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Big Rustbelt cities vs. Small/midsized Sunbelt cities

5705 Views 57 Replies 13 Participants Last post by  NLouisianaJay
Which do you see poised to perform better in the years to come: big Rustbelt cities (e.g., Detroit, Cleveland, Pittsburgh) or small/midsized Sunbelt cities (e.g., Raleigh, Huntsville, Jacksonville), and why?

P.S.--I'm considering metro/urbanized area populations when I speak of size.
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If we're going to 'vs.' any two group of cities how about small/mid-sized post-industrial/'Rustbelt' cities vs. small/mid-sized developing/'Sunbelt' cities? Why are you pairing up large and small cities? It's not as if the post-industrial Midwest is lacking in small/mid-sized cities. You could have paired those sunbelt cities you mentioned with the likes of a Dayton, Grand Rapids, Madison...
That still doesn't make sense, to me, for whatever reason. Why not pair up similarly-sized cities in the two regions instead of adding an additional layor of contrast, and then force the comparison even more? I don't get your point unless you're trying to say/implying that one set of cities chosen is on its way up and the other on their way down. None of the smaller cities you mentioned are going to be comparable in economic output to any of the larger urban you posted for decades even with your implication that the large ones have stagnated or one their way down, the the smaller cities charging forward. The size difference is just to greater.

Just as an example of the cities mentioned in your first post, here are the GMP (Gross Metropolitan Product - 2004) of each of these areas in billions, and how much they were up from 2001 (rounded up to nearest billion):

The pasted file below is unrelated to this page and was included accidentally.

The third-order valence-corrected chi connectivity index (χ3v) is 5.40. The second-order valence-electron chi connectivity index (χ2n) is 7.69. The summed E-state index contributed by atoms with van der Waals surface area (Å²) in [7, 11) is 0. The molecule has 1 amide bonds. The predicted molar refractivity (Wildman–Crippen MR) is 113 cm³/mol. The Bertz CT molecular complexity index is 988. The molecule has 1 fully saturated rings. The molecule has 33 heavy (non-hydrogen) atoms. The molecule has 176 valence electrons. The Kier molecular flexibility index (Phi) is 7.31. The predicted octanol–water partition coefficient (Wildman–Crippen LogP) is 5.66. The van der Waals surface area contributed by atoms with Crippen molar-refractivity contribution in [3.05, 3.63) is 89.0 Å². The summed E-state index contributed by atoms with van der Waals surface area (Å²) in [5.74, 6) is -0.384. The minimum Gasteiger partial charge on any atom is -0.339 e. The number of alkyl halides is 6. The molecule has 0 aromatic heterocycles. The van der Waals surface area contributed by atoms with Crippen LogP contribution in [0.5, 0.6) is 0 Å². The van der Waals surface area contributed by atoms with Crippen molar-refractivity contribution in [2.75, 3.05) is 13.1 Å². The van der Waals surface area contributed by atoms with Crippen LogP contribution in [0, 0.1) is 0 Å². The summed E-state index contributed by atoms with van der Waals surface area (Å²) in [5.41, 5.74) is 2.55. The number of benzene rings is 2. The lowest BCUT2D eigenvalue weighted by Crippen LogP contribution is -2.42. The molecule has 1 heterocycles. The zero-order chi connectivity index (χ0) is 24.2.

Detroit: $176 (+ $16 billion)
Pittsburgh:$92.6 (+ 11 billion)
Cleveland: $83.6 (+ $8 billion)
Jacksonville: $48.6 (+ $8 billion)
Raleigh: $36.1 (+ $6 billion)
Huntsville: $13.9 (+ $3 billion)

Really, comparing similar-sized cities would be a better comparison.

Duh, of course the cities economies at the bottom are growing faster. My point is that the size difference is still too great for these to be comparable for decades. It also shows that, proportionately, the cities that are listed at the top are losing 'market share', if you will, but still growing.

BTW, you're selling quite a few smaller/mid-sized rustbelt short. Grand Rapids, Madison, and the like are all healthy metro areas that could easily be compared with similarly sized sunbelt cities. Really, what is your point if you haven't already made it clear?


How metros interact with each other, ecnomically, is determined by the United States Office of Management and Budget. The metros above are MSA, not the CSA, and the economies are measured by MSA for each. The numbers above are uniform and consistent, so it's not MSA being compared against CSA. If you're going to add all Raleigh as a CSA than every other metro should also be added as a CSA. Regardless, the economic numbers are calculated for the MSA.
To answer your question, then, krazeeboi, I think the cities with the existing intricate and heavy infrastructure are better poised for any future growth whatever region any one of those particular cities may be in. How I see it is that, economically, we'll only be able to sustain a decentralized, suburbanized economy for so much longer. When the economy begins to race back towards the center of its metropolitan area to recentralize, it will be able to do so much easier in established cities that were used to centralized economies.

How the question is framed is leading, to say the least. But even with it leading, the 'Rustbelt' cities mentioned are still decades from even ever thinking about being overtaken economically by any of those cities mentioned in the 'Sunbelt', and that's even if local American economies don't ever centralize, again.
The truth is that a majority of ecnomic growth is suburban-based, these days, for just about every city in this country, meaning that many of these 'newer' cities still aren't going to be seeing near the amount of inner-city infrastructure enlargement and improvement they'll need to be able to recentralize. And, no, freeway expansions and enlargements won't be enough. I'm talking about inner-city rail lines that will make economies more efficient.